Revelation 10: 9 So I went to the angel and told him to give me the little scroll. And he said to me, “Take and eat it; it will make your stomach bitter, but in your mouth it will be sweet as honey.” 10 And I took the little scroll from the hand of the angel and ate it. It was sweet as honey in my mouth, but when I had eaten it my stomach was made bitter.

  4. markmcculley Says:

    Romans 8:38-39 For I am sure that death (nor life, nor angels nor rulers, nor things present nor things to come, nor powers, nor height nor depth, nor anything else in all creation) will NOT be able to separate us from the love of God in Christ Jesus our Lord.

    Jesus, since his incarnation, is not everywhere present in his humanity

    but since His humanity and deity are one person, Jesus as person is in two places

    his human “soul” was not in heaven while his human dead body was on earth

    since the incarnation, his deity has never been separated from his humanity

    Jesus was dead, but now He is risen and His humanity is in heaven, not separated from His person

    but we ourselves are never in two place

    not in church in our bodies, but up in heaven in our souls

    not in the grave in our bodies, but up in heaven already before the judgment in our souls

    Romans 14—Therefore, whether we live or die, we Do belong to the Lord

    David Murray—Jesus was in heaven for these few days, His human soul still united to His divine nature, rightly being worshipped there for His saving work of suffering and dying for sinners.. Jesus also was on a cold slab of rock in a Middle Eastern cave While His human soul was separated from His body, His divine nature was separated from neither and never will be. His divine nature was as united to His lifeless body on earth as it was to His glorified soul in heaven. That means I can worship Him equally in the grave as in glory

    I Thessalonians 5: 1 For you are all children of light and children of the day. 6 So then, we must not sleep like other people, but we must stay awake and be serious… 9 For God did not appoint us to wrath, but to obtain salvation through our Lord Jesus Christ, 10 who died for us, so that whether we are awake or asleep, we will live together with Him.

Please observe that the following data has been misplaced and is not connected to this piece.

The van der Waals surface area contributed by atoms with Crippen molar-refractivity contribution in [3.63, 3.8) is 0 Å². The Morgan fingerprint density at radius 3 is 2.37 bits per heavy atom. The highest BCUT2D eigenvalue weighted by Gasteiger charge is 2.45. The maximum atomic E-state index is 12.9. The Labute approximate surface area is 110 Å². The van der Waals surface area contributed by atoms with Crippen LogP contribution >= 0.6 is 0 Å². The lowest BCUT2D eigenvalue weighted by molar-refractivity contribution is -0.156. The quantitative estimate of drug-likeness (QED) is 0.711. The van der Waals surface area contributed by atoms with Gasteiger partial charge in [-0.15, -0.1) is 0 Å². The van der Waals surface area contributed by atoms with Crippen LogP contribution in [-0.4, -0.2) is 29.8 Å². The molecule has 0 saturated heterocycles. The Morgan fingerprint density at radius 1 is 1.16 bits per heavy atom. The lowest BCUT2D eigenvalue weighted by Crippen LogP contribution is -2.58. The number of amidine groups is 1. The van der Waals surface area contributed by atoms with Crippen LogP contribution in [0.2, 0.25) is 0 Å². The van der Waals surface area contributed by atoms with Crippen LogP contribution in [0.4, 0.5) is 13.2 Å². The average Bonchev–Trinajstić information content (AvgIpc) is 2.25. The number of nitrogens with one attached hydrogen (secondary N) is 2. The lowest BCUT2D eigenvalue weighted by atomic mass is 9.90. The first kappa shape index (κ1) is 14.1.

not yet obtained?
    as long as live in this age, we are apart, absence, do not live with Him

    He will be with us when we are asleep

    I Thessalonians 4: 15 We who are still alive at the Lord’s coming will certainly have no advantage over those who have fallen asleep.

    1 Thessalonians 4:16 For the Lord Himself will descend from heaven with a shout, with the archangel’s voice, and with the trumpet of God, and the dead in Christ will rise first.

    Will the Christians who have died have an advantage over those who are still alive at the Lord’s coming?

    Hebrews 11: 39 All these were approved through their faith, but they did not receive what was promised, 40 since God had provided something better for us, so that they would not be made perfect without us

    not only did God the Son raise Himself from the dead
    but God the Son stays alive when you eat Him

    that’s what more than half of those who profess to be Christians believe

    it’s not that this is “too much to believe”
    it’s that the Bible does not teach it

    was God the Son in his living body before He died handing out another living body?

    that’s not incarnation, that’s docetism

    it’s not me asking “what would be the point of eating God the Son while He’s still living”
    it’s that the Bible does not teach it
    if that makes me a biblicist and a rationalist and a modernist, I don’t care

    God the Son offered Himself in death once for all time, not to us but to God

    yes, I believe in the unfinished work of God the Son
    His present intercession and His future coming to earth to raise the justified from the dead

    but the real humanity of God the Son is now seated in heaven
    neither the deity or the humanity of God the Son is seated in my stomach